(g) means for determining the relative concentration of the first form of the chromophore in the tissue sample from information comprising the scaled, 2d derivative spectrum value and the correlation.
12. The system of claim 11 , wherein the first wavelength of light is selected so that the second derivative attenuation of the selected chromophore at the first wavelength is near either a local minimum or maximum and the second wavelength of light is selected so that the second derivative attenuation of the selected chromophore is the other of the local minimum or maximum.
13. The measurement system of claim 11 wherein said means for storing said correlation is a computer memory.
14. The measurement system of claim 11 wherein said means for determining said relative concentration is a computer.
15. The method of claim 11 , wherein a wavelength gap between wavelengths used in the illuminating step is dependent upon a hemoglobin oxygenation level.
16. The method of claim 11 , wherein a first wavelength gap between wavelengths is used in the illuminating step to determine an initial hemoglobin oxygenation level and a second wavelength gap, dependent upon the initial hemoglobin oxygenation level, is used thereafter.
17. A system for measuring a relative concentration of a chromophore in a tissue sample which also contains a confounding chromophore, said chromophore comprising at least a first form and a second form, comprising:
(a) a memory comprising data representative of a correlation which provides the relative concentration of the first chromophore as a function of a scaled, 2d derivative spectrum value input, wherein the scaled second derivative spectrum value input is derived from a spectral response obtained from the tissue sample using light at first and second wavelengths such that scaled 2nd derivative attenuation measurement for the confounding chromophore is substantially similar to the scaled 2nd derivative attenuation measurement for the first chromophore;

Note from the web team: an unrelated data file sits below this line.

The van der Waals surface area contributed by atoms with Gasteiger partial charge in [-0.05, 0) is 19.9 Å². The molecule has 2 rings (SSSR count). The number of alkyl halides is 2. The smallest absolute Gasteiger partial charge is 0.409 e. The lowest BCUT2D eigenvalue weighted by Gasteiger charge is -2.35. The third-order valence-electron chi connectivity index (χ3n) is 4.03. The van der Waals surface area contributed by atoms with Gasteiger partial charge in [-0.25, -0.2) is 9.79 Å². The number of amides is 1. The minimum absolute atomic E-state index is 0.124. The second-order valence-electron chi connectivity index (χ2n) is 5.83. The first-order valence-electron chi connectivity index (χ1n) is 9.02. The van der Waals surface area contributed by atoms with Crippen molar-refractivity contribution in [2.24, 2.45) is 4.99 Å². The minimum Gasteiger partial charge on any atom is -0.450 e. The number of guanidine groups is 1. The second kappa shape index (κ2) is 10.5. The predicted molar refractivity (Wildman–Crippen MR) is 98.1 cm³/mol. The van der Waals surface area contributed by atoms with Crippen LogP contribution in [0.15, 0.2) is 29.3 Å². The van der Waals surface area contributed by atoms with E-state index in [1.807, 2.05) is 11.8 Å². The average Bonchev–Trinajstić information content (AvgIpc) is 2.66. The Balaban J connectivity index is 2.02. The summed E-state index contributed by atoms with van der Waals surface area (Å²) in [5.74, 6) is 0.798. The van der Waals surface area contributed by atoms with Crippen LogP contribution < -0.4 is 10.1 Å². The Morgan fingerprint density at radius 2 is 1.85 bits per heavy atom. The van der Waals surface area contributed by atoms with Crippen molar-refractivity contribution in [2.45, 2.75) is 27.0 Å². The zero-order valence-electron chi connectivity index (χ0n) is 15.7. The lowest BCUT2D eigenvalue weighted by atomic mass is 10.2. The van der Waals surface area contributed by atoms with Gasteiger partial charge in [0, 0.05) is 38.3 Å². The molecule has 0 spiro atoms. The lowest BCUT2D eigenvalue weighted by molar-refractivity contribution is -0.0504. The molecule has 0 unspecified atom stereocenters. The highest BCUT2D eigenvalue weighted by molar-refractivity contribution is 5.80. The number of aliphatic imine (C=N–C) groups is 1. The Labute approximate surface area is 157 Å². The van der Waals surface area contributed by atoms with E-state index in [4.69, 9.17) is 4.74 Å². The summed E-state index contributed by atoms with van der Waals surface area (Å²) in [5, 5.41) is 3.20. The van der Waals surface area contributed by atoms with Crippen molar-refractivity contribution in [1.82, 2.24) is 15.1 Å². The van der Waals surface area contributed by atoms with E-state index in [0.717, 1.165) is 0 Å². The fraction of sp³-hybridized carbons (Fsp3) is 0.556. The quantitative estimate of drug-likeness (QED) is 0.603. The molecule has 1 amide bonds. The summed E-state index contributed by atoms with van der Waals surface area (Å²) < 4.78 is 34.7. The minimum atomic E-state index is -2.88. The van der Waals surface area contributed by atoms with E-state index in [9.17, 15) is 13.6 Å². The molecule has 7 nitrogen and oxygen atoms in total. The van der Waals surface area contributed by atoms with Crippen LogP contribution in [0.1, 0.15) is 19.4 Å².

(b) a light source assembly for generating spectroscopic radiation for irradiating the tissue sample;
(c) a spectroscopic detector for detecting the spectral response emitted by the tissue sample responsive to irradiation with the spectroscopic radiation; and
(d) a control system interfaced with the memory and the spectroscopic detector such that:
(i) the control system generates the scaled, second derivative spectrum value of the tissue sample from information comprising the spectral response of the tissue sample; and
(ii) the control system generates information representative of the relative concentration of the first form of the chromophore in the tissue sample from information comprising the scaled, second derivative spectrum value and the correlation provided in the memory.
18. The system of claim 17 , wherein the first wavelength of light is selected so that the second derivative attenuation of the selected chromophore at the first wavelength is near either a local minimum or maximum and the second wavelength of light is selected so that the second derivative attenuation of the selected chromophore is the other of the local minimum or maximum.
19. The system of claim 17 , wherein the scaled, 2d derivative spectrum value is obtained from the tissue sample in vivo.
20. The system of claim 17 , wherein the spectroscopic radiation is near infrared radiation.